PMCID: PMC3224672  PMID: 21810400
AML; cytogenetics; stem cell transplantation
10.  Dietary Acrylamide Intake and the Risk of Lymphatic Malignancies: The Netherlands Cohort Study on Diet and Cancer 
PLoS ONE  2012;7(6):e38016.
Acrylamide, a probable human carcinogen, is present in many everyday foods. Since the finding of its presence in foods in 2002, epidemiological studies have found some suggestive associations between dietary acrylamide exposure and the risk of various cancers. The aim of this prospective study is to investigate for the first time the association between dietary acrylamide intake and the risk of several histological subtypes of lymphatic malignancies.
The Netherlands Cohort Study on diet and cancer includes 120,852 men and women followed-up since September 1986. The number of person years at risk was estimated by using a random sample of participants from the total cohort that was chosen at baseline (n  = 5,000). Acrylamide intake was estimated from a food frequency questionnaire combined with acrylamide data for Dutch foods. Hazard ratios (HRs) were calculated for acrylamide intake as a continuous variable as well as in categories (quintiles and tertiles), for men and women separately and for never-smokers, using multivariable-adjusted Cox proportional hazards models.
After 16.3 years of follow-up, 1,233 microscopically confirmed cases of lymphatic malignancies were available for multivariable-adjusted analysis. For multiple myeloma and follicular lymphoma, HRs for men were 1.14 (95% CI: 1.01, 1.27) and 1.28 (95% CI: 1.03, 1.61) per 10 µg acrylamide/day increment, respectively. For never-smoking men, the HR for multiple myeloma was 1.98 (95% CI: 1.38, 2.85). No associations were observed for women.
We found indications that acrylamide may increase the risk of multiple myeloma and follicular lymphoma in men. This is the first epidemiological study to investigate the association between dietary acrylamide intake and the risk of lymphatic malignancies, and more research into these observed associations is warranted.
PMCID: PMC3377662  PMID: 22723843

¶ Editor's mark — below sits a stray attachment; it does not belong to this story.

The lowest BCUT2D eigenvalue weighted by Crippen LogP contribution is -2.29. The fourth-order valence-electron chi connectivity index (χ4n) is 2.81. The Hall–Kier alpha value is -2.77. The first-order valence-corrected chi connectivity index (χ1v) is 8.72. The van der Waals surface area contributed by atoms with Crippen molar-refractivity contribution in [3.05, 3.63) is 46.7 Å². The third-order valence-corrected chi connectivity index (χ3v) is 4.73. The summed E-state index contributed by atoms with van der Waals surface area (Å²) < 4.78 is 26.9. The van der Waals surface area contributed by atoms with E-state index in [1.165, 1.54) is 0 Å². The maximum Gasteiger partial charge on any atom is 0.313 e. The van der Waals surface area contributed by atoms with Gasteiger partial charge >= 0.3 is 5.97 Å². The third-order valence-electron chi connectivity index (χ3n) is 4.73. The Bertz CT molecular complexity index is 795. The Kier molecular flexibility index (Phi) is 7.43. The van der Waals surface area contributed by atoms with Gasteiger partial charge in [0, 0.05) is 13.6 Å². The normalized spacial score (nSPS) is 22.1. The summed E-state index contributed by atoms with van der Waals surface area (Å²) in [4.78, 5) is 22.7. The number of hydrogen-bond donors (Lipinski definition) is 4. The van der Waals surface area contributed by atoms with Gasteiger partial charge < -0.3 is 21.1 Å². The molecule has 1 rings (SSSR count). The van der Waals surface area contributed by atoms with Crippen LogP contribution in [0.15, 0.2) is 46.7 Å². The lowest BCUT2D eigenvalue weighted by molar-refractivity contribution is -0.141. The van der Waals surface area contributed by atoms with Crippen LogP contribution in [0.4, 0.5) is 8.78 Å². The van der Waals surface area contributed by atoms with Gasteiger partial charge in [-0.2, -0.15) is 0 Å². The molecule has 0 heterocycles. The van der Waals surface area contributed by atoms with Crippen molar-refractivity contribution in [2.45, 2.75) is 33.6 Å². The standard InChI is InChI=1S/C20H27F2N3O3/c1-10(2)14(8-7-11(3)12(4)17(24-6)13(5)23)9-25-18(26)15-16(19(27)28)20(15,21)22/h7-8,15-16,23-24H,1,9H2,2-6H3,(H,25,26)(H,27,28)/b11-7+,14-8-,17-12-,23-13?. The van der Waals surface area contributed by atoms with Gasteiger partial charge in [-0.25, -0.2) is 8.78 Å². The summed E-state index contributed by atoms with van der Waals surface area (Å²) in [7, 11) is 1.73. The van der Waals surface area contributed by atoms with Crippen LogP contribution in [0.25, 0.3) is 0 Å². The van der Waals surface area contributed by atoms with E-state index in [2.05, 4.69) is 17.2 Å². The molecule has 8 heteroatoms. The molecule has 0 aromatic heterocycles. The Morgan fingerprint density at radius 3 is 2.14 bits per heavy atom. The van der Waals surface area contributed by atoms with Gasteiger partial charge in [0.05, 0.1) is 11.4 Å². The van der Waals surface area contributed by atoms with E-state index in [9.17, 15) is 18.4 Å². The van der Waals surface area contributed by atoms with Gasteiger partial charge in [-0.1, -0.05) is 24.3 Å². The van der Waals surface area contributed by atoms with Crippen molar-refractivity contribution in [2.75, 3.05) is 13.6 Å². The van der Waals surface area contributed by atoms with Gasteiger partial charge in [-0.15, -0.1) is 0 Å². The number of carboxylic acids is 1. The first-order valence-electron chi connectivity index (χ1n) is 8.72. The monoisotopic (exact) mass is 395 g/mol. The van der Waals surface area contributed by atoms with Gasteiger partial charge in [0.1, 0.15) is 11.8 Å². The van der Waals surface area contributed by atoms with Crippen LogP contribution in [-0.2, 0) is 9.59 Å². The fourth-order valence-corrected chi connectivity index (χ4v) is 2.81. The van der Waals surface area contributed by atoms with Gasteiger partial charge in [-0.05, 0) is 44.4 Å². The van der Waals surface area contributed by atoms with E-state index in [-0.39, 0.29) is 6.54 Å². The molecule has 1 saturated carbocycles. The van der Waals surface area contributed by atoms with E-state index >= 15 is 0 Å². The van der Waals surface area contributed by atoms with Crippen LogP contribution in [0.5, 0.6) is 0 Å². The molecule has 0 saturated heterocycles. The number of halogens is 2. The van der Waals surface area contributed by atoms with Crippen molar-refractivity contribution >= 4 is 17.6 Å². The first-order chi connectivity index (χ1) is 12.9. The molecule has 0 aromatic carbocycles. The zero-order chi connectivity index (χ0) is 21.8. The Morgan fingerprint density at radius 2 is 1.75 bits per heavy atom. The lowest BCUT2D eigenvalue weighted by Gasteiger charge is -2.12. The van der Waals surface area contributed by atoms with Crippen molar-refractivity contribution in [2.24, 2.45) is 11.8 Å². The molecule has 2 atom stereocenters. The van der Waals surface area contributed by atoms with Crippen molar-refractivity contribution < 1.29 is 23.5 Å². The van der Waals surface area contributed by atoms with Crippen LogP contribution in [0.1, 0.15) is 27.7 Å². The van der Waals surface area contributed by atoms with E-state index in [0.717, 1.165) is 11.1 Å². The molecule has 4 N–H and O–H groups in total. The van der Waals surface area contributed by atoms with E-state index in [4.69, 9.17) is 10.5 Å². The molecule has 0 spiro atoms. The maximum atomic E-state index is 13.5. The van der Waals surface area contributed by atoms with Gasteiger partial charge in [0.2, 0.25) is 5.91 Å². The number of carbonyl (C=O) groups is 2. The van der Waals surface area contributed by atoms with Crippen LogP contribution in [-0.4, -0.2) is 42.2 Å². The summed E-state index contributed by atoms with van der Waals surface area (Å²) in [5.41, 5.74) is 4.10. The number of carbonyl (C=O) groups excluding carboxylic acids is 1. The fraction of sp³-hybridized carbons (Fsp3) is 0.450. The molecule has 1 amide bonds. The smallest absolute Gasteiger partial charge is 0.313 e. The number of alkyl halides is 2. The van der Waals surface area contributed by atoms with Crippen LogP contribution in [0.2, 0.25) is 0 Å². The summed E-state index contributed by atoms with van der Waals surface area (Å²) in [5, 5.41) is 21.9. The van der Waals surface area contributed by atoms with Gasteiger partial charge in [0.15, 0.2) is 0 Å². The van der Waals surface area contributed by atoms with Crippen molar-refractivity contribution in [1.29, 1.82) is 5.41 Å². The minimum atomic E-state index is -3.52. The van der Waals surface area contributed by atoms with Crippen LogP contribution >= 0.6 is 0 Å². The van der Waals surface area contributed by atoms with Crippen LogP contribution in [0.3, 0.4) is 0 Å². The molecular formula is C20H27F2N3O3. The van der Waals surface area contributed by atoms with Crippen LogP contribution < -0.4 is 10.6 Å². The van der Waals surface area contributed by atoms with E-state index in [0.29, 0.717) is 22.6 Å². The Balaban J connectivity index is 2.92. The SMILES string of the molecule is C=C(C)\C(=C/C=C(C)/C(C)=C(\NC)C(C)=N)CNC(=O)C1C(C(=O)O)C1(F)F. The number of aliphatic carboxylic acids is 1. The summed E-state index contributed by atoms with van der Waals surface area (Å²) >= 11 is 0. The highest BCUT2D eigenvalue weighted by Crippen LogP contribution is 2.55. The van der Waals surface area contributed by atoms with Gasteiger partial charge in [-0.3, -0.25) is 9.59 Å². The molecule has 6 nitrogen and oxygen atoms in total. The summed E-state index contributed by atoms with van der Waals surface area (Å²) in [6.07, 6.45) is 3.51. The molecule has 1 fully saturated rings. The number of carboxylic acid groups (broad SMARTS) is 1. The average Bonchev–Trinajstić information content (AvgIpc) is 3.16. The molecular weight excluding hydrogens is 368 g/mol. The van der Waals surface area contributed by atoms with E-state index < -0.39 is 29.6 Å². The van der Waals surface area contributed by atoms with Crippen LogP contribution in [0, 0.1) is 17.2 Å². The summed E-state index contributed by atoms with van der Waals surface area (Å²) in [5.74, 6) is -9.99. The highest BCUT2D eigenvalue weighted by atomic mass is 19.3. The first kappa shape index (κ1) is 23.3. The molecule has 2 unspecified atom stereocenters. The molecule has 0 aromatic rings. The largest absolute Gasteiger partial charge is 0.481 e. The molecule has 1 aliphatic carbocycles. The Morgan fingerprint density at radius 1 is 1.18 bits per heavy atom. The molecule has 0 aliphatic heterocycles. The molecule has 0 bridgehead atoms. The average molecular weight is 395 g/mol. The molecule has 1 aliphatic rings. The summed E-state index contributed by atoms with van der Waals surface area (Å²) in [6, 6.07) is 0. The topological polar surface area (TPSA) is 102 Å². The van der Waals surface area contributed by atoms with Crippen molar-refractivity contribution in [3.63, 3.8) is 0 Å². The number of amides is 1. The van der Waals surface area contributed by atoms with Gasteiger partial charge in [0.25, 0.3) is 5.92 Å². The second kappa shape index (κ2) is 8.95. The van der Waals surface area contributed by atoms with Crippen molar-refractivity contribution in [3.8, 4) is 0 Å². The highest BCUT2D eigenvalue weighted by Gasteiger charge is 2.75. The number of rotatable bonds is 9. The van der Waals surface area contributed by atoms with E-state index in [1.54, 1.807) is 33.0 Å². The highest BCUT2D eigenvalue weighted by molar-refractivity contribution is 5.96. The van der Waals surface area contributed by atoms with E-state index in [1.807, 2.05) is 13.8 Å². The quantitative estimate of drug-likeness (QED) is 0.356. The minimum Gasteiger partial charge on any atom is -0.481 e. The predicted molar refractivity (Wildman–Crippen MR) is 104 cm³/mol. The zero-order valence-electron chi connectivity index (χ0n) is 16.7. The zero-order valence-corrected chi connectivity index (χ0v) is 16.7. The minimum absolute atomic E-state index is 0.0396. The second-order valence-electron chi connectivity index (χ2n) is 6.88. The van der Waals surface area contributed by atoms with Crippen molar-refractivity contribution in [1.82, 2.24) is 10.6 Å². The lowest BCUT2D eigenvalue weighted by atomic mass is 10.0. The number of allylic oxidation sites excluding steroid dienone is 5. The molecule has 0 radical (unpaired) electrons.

We determined treatment-related mortality (TRM), progression free survival (PFS), and overall survival (OS) after a second autologous HCT (HCT2) for patients with lymphoma relapse after a prior HCT (HCT1). Outcomes for patients with either Hodgkin lymphoma (HL, n=21) or non-Hodgkin lymphoma (NHL, n=19) receiving HCT2 reported to the Center for International Blood and Marrow Transplant Research (CIBMTR) were analyzed. The median age at HCT2 was 38 years (range, 16–61) and 22 (58%) patients had a Karnofsky performance score less than 90. HCT2 was performed >1 year after HCT1 in 82%. The probability of TRM at day 100 was 15% (95% CI, 3–22%). The 1, 3 and 5 yr probabilities of PFS were 50% (95% CI, 34–66%), 36% (95% CI, 21–52%) and 30% (95% CI, 16–46%), respectively. Corresponding probabilities of survival were 65% (95% CI, 50–79%), 36% (95% CI, 22–52%) and 30% (95% CI, 17–46%), respectively. At a median follow up of 72 months (range, 12–124 months) after HCT2, 29 patients (73%) have died, 18 (62%) secondary to relapsed lymphoma. The outcomes of patients with HL and NHL were similar. In summary, this series represents the largest reported group of patients with relapsed lymphomas undergoing SCT2 following failed SCT1, and with long-term follow-up. Our series suggests that SCT2 is feasible in patients relapsing after prior HCT1, with a lower TRM than that reported for allogeneic transplant in this setting. HCT2 should be considered for patients with relapsed HL or NHL after HCT1 without alternative allogeneic stem cell transplant options.